On 7 and 8 November, IMPACTIVE held its official kick-off meeting. Hosted by our coordinators at the University of Montpellier, France, the consortium met in person for the first time, and discussed the first steps of the project.
During two full days, the IMPACTIVE coordinators, partners and associated members had a unique opportunity to know each other, and distribute the tasks among the different Work Packages. Overall, the goal of the project is to develop new mechanochemical methods to synthesise active pharmaceutical ingredients following the principles of green chemistry.
Mechanochemistry looks into mashing molecules together. The mechanical force, usually provided by ball mills and extruders, is strong enough to kickstart chemical reactions, and overall provides a greener routes towards value-added chemicals. Since mechanochemistry avoids high temperatures and hazardous solvents, it’s a more environmentally friendly alternative that reduces waste, and maximizes efficiency – both gold standards of green chemistry and the circular economy.
“We want to apply these principles to the pharmaceutical industry, which currently has huge environmental impacts, including high CO₂ emissions and the contamination of soils and water,” says project coordinator Evelina Colacino, from the University of Montpellier, France. “IMPACTIVE will scale up mechanochemical methods, and could reduce carbon emissions by more than 85%.” Additionally, mechanochemistry eliminates the need for solvents and additives, further reducing production costs by 12%.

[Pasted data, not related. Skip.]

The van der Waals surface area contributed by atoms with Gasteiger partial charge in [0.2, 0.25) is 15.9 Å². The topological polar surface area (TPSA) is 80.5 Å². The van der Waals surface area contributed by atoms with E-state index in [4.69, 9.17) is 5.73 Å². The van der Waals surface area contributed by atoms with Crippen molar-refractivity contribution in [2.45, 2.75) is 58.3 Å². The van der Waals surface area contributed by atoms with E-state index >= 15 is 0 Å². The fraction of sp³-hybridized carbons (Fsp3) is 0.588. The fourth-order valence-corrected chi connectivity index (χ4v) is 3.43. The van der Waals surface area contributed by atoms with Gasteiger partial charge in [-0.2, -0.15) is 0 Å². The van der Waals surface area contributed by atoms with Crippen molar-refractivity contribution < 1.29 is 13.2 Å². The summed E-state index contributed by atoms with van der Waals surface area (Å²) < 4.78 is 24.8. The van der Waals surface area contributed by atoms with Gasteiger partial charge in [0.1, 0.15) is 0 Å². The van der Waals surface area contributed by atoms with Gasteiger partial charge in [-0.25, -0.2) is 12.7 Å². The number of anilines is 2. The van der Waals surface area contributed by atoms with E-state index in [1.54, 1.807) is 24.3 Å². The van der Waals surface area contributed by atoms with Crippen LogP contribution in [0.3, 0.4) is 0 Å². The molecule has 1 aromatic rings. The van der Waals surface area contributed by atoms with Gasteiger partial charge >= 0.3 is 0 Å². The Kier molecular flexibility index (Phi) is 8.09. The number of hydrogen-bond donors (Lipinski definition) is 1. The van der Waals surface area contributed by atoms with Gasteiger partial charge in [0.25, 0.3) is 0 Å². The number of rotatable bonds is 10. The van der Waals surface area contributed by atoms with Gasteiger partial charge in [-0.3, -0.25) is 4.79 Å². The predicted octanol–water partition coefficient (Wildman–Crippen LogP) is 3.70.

“IMPACTIVE will focus on reducing the carbon emissions of the pharmaceutical industry; it will prove that it’s possible to implement mechanochemistry at pilot plant and industrial levels,” says John Warner, a pioneer of green chemistry and a member of the IMPACTIVE Advisory Board, who also attended the in-person meeting in Montpellier. “Mechanochemistry is not only viable, but desirable and economically efficient.”
“IMPACTIVE is a big project, funded by the European Commission through its Horizon Europe programme. It’s led by the University of Montpellier, in France, and counts on seventeen partners from nine EU countries, as well as Switzerland and Israel,” explains project manager Eva Balentova, from the University of Montpellier, France. “Our consortium includes universities, research centres, industry leaders and SMEs, and has received seven and a half million euros from the European Commission to transform mechanochemistry into an industrial reality.”